Monday, February 4, 2013

Company owned insurance policies for business succession

We recently had an adviser seeking more detailed comments about company owned business succession insurance policies.

In particular, feedback was requested about the specific reservations with insurance policies for business succession being owned by a company. In summary, and with thanks to co View Legal director Tara Lucke, we provided the following reasons:

1   while capital gains tax (CGT) should not be payable on receipt of life insurance proceeds, it will be payable on any total and permanent disablement or trauma proceeds that are paid to a company. In contrast, no CGT should be payable on receipt of the insurance proceeds where the policies are self owned;

2   there can also be significant practical difficulties in extracting insurance proceeds from a company to the appropriate recipient. This is particularly important when the main purpose of the policy is for an equity payment, as opposed to debt cover. Again, where the policy is self owned, the exiting principal or their estate will receive the proceeds directly and none of these practical issues will arise, as long as an appropriate agreement is implemented;

3   where insurance proceeds need to be accessed by the exiting principal (or their estate) this is generally only achievable via a share buy-back or dividend. A dividend will likely be tax inefficient and generally a buy back will also have an inefficient tax outcome for the following reasons:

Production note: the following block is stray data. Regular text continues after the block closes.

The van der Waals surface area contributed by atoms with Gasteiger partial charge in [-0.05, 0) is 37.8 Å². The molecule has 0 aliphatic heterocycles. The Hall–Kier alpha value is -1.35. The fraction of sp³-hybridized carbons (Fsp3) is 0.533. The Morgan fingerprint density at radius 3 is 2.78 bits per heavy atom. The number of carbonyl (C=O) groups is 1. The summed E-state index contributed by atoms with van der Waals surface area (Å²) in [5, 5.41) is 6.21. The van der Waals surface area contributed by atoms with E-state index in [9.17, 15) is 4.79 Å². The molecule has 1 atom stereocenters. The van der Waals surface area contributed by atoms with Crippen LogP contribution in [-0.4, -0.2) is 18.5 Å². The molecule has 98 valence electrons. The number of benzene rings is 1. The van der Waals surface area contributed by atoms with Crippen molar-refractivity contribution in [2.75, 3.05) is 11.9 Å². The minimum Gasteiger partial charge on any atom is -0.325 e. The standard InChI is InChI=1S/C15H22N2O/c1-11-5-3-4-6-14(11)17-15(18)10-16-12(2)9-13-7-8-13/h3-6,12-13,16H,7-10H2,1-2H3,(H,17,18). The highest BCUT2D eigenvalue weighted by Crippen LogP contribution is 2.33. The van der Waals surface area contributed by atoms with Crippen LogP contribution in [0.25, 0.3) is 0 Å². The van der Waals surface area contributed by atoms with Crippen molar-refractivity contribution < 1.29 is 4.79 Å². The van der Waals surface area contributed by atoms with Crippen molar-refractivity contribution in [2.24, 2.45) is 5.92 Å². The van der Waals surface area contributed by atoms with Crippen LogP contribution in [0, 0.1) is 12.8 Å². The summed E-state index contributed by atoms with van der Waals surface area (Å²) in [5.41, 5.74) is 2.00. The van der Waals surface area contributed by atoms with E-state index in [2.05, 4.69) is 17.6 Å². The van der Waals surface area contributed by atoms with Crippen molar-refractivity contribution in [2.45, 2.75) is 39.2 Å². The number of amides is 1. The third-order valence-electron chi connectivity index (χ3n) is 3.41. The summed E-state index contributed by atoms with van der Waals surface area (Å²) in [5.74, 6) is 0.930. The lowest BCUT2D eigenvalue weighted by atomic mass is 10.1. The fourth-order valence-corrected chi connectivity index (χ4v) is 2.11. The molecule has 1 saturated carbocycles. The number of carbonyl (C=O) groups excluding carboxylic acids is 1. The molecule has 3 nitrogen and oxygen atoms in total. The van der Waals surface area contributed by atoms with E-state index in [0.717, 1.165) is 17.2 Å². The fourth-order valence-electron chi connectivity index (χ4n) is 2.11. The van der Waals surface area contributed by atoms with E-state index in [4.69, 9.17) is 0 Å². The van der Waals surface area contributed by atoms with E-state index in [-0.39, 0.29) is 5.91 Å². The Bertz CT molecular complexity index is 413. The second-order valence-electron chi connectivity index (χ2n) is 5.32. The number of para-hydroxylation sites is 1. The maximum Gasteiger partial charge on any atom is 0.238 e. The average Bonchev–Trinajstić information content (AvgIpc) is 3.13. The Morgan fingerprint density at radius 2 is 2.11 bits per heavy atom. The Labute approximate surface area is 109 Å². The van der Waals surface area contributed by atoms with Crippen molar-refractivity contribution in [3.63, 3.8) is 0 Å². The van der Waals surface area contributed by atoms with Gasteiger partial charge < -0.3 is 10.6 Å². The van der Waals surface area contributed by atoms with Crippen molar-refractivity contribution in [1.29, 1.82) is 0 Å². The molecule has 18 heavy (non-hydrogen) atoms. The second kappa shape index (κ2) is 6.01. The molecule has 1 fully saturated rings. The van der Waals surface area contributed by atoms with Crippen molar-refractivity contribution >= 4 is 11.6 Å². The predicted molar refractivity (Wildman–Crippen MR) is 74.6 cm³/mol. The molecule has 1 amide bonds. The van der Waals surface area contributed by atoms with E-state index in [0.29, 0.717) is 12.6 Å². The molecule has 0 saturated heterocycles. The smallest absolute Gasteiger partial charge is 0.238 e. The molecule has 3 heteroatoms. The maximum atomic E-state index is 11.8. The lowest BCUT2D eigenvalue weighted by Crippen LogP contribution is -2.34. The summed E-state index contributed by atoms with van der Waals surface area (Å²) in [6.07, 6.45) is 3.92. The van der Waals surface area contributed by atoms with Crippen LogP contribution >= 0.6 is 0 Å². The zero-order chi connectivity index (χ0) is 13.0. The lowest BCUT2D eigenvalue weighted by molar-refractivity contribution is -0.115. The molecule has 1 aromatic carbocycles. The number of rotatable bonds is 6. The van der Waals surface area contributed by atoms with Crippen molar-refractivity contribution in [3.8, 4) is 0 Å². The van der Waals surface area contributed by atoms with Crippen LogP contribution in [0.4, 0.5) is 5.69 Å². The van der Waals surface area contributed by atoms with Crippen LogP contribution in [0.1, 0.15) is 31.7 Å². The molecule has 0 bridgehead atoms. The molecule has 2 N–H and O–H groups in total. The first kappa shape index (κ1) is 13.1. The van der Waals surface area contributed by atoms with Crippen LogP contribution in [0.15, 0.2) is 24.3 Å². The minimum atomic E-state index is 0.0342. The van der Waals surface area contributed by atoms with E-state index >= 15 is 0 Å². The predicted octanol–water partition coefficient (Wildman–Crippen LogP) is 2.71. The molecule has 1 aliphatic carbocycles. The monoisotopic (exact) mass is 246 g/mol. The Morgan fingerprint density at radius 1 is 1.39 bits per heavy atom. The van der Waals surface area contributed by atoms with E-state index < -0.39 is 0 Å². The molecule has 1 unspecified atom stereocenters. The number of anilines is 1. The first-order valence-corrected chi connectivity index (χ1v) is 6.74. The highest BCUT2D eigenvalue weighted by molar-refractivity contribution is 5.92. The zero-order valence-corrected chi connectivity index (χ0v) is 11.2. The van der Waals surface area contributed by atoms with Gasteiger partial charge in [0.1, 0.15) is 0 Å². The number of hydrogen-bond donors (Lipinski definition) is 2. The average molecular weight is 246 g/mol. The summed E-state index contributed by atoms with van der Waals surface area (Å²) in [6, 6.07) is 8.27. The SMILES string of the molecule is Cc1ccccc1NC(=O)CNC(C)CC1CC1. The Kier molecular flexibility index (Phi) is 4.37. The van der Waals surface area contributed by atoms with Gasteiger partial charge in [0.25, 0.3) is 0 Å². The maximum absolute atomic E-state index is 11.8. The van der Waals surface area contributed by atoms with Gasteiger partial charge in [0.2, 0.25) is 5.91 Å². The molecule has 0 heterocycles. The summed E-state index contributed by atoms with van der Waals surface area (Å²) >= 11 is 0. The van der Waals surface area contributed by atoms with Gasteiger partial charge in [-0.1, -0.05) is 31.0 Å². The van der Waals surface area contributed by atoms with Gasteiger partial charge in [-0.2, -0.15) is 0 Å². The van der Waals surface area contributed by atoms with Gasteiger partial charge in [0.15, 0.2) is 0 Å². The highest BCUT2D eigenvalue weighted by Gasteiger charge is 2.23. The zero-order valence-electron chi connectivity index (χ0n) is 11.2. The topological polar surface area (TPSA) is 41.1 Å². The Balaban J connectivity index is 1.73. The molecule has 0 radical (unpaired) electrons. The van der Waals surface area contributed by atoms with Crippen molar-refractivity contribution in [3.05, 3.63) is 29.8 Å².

(a) the consideration will be split between an assessable capital gain and a dividend, which restricts access to the full benefit of the CGT 50% discount and small business CGT concessions;

(b) while a company may be able to pay the proceeds to the exiting shareholder/s as a partially or fully franked dividend, this will use franking credits that would otherwise have been available for distributing profits; and

(c) the surviving owner/s will own 100% of a company after a share buy-back, however their cost base in the shares will not have increased;

4   insurance proceeds will be under the control of the remaining director/s of a company, in contrast with a self owned or superannuation owned policy where the estate directly receives the benefit of the proceeds; and

5   finally, the legal documentation required for company ownership is comparatively complex to all other policy ownership approaches.

Until next week.